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Pagedale police chief to St. Louis chief: 'You are an embarrassment to Black people'

John Hayden comes under attack after a white commander bars a Black colleague from attending a meeting about St. Louis crime
Credit: UPI
St. Louis Metropolitan St. Louis Police Chief John Hayden makes his remarks during a roundtable discussion with law enforcement officials and special guest United States Attorney General William Barr, at the Thomas Eagleton Ferderal Courthouse in St. Louis on Thursday, October 15, 2020. Barr was in St. Louis, visiting nine U.S. cities as part of Operation Legend, where nearly 1000 federal agents are assisting cities with their crime problems. Photo by Bill Greenblatt/UPI

ST. LOUIS — Pagedale Police Chief Eddie Simmons started his career with the St. Louis police in 1984 and remained there until he retired in 2012. During that time, he also served as the president of the Ethical Society of Police – a membership organization that represents mostly Black officers.

Simmons moved on to the suburban police department that serves a North St. Louis County community, but he is still very much involved – and vocal – about issues affecting the St. Louis police department and the city where he lives.

When he heard St. Louis Lt. Col. Mary Warnecke, who's white, recently blocked Lt. Col. Rochelle Jones, who's Black, out of a virtual meeting regarding crime on March 30, he turned to Facebook to vent his frustrations.

Their boss, John Hayden, is Black.

To Simmons, Warnecke’s exclusion of Jones from the meeting was “racist bullying,” and Hayden’s handling of the matter was “pathetic.”

“You are an embarrassment to Black people,” he said. “Why would you want to get in that position and you are scared, you are terrified of white people?

“You are terrified of that white face.”

The Black Police Experience Twitter page posted: “@SLMPD, We’re familiar with the tactic of shutting up and shutting out Black woman in policing. To turn a phrase…..’Ya’ll ain’t slick!’”

Apparently, the department took notice of Simmons’ post and numerous others that swirled on social media after the meeting, in which Simmons claimed that Warnecke blocked Jones nine separate times from attending the March 30 discussion. 

On April 2, the department tweeted: “There's been social media discussion about a virtual internal meeting in which a commander could not participate. While the dept. doesn't publicly discuss managerial matters, when made aware, Chief Hayden immediately ensured the commander was invited to this & future meetings.”

But Simmons went further, saying he hoped Tishaura Jones would become the next mayor and get rid of Hayden.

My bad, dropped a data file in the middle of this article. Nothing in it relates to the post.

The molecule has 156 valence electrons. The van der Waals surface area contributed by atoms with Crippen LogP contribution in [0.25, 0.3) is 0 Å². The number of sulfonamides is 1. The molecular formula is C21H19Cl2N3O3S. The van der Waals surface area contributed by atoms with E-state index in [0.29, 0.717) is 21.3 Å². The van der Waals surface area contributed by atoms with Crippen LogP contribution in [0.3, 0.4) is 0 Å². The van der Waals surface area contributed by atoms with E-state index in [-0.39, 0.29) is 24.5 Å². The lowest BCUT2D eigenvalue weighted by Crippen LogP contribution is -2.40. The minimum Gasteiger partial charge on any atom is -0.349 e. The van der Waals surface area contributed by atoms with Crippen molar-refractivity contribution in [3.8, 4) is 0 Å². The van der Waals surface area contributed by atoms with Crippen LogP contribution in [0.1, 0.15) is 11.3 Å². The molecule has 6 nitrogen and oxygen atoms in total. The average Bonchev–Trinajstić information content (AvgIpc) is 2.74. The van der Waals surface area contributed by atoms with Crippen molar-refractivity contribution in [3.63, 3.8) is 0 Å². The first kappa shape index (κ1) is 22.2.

Jones told 5 On Your Side’s Rhyan Henson that Hayden and former Public Safety Director Jimmie Edwards are not part of her long-term crime plan.

Edwards has already resigned.

RELATED: Will St. Louis Mayor-elect Tishaura Jones' crime deterrence plan work? The I-Team asks the experts

Simmons questioned why Hayden hasn’t followed suit.

“If you are so scared, why don’t you just step down and go?” he asked. “A couple more nickels on your pension, is that what this is about? Is that all? I’m tired of this. I’m sick of it. All these gunshots, death, all this stuff going around, you are the head of the police department. And what do you do, besides sit back behind that woman’s skirt and say nothing?”

But getting rid of a police chief isn’t that easy for a mayor anymore.

There is legislation in place to protect police chiefs from terminations based on nothing more than politics.

Elected officials must show cause.

The law, which took effect in 2013, has five categories under which a chief can be fired:

  • Has caused a material fact to be misrepresented for any improper or unlawful purpose
  • Has found to have violated any law, statute or ordinance, which constitutes a felony or has been deemed insubordinate or found to be in violation of a written established policy unless such claimed insubordination or violation of a written established policy was in violation of any federal or state law or local ordinance
  • An inability to perform competently as a result of a mental condition, including alcohol or substance abuse
  • Acting with a “reckless disregard” for the safety of the public or another officer
  • Acting for the “sole purpose of furthering his or her self-interest” or in a manner “inconsistent” with the interests of the governing body or the public

Even though the bar for termination is high, removing a chief of police is possible.

On her first day in office in April 2017, Lyda Krewson called then Chief Sam Dotson into a meeting during which he abruptly retired.

But it didn’t come cheap.

The city paid him a full year salary, which was then $129,000, to serve as a consultant to the City and report to the Public Safety Director. After 22 years with the department, Dotson was eligible for a pension of about 48% of his average salary during the last three years of his career.

He's now the chief of Amtrak’s Police force based in Washington D.C.

As far as Simmons is concerned, there is plenty of cause to fire Hayden.

Simmons is also a St. Louis resident, where murders have hit record numbers per capita during Hayden’s administration.

“I’m sick of it,” he said. “I’m fed up with it. It’s ridiculous.

“It’s against the law to do what you doing. It’s dereliction of duty. You should be written up … for not doing your job for conduct unbecoming. You impress it out on everybody else -- Black that it is. I’m tired of this. I can’t wait for the election to come. If you need help packing up, I will be there. I will get you a truck. I will pay for a truck to come get your stuff.”

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